7. You want to support condensed learning by using effective artifact practices. Well written requirements requirements, perhaps one page use cases, and common code ownership is critical. You want to use the best artifact for the job, a primary message of Agile Modeling (see www.agilemodeling.com/essays/modelingTechniques.htm for exactly this sort of advice).
8. Continuous builds and tests are very useful because they provide rapid feedback.
9. Why not make your SRS as executable tests instead of a written document? A huge portion of your SRS can be replaced with tests, reducing your documentation and traceabilty burden.

at 9:28 AM Scott W, Ambler said...

More good ideas:
1. Step one is to simplify your problem. Get your business process as simple as possible, then automate it.
2. Integrate in small steps. "Big bang" integrations, e.g. waiting to QA at the end of a project, is a major mistake. Test and integrate as you develop.
3. Refactor aggressively, keeping your code of high quality at all points in time.
4. Anything that is hard to do you should do more often, so you can get good at it. For example, if you know that your code will need to change to support changed requirements, you want to get good at changing it.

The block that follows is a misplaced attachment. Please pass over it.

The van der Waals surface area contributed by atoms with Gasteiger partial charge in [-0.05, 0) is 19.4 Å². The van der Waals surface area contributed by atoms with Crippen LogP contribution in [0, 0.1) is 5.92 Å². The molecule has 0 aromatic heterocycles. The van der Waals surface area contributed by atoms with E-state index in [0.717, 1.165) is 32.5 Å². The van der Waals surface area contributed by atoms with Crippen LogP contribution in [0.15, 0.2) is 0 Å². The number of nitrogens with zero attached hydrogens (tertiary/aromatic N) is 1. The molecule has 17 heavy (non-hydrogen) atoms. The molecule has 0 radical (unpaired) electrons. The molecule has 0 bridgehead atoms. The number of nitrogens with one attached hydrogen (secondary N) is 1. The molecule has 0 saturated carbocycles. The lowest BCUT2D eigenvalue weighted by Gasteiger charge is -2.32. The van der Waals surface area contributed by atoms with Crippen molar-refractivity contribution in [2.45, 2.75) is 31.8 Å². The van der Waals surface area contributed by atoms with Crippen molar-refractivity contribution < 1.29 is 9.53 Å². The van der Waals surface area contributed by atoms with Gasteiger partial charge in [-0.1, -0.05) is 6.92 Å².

at 9:55 AM Scott W, Ambler said...

More good ideas:
1. You want to rotate people through different groups/positions for broad understanding.
2. People should have increasingly demanding assignments to help them grow.
3. With set-based engineering, critical decisions are scheduled at decision points. You want to make decisions as late as you possibly can, as best as you possibly can at that time. Your designs should converge over time.
4. At the beginning of your project, you have feasability decisions to make. This is likely one of your highest risk points.
5. Deciding as late as possible is determined by your situation. People who are expert in a domain are good at this sort of thing. It's hard to define a generic process for doing this, you really need to know what you're doing.
6. Complex sheduling systems never work in the face of variation, surprises, and unknowns.
7. You want to reduce your cycle time. In software development this is the time that a stakeholder defines a need (e.g. requirement) and software is provided fulfilling this need.
8. You want to reduce variation, and the best way to do that is to have small work packages.
9. You want a steady rate of service. A good way is time-boxed iterations.
10. Avoid queues in your process. E.g. approvals, serial development processes, lengthy deployments.

at 5:53 PM David Hecksel said...

Some of the factors that are
influential to the outcome of a
software project can be seen at:

http://www.davidhecksel.com/projectcontext/projectcontext.html

http://www.davidhecksel.com/projectcontext/whitepaper.html

David Hecksel
http://www.davidhecksel.com

at 5:55 PM David Hecksel said...

Some of the factors that are
influential to the outcome of a
software project can be seen at:

http://www.davidhecksel.com/projectcontext/
projectcontext.html

http://www.davidhecksel.com/projectcontext/
whitepaper.html

David Hecksel
http://www.davidhecksel.com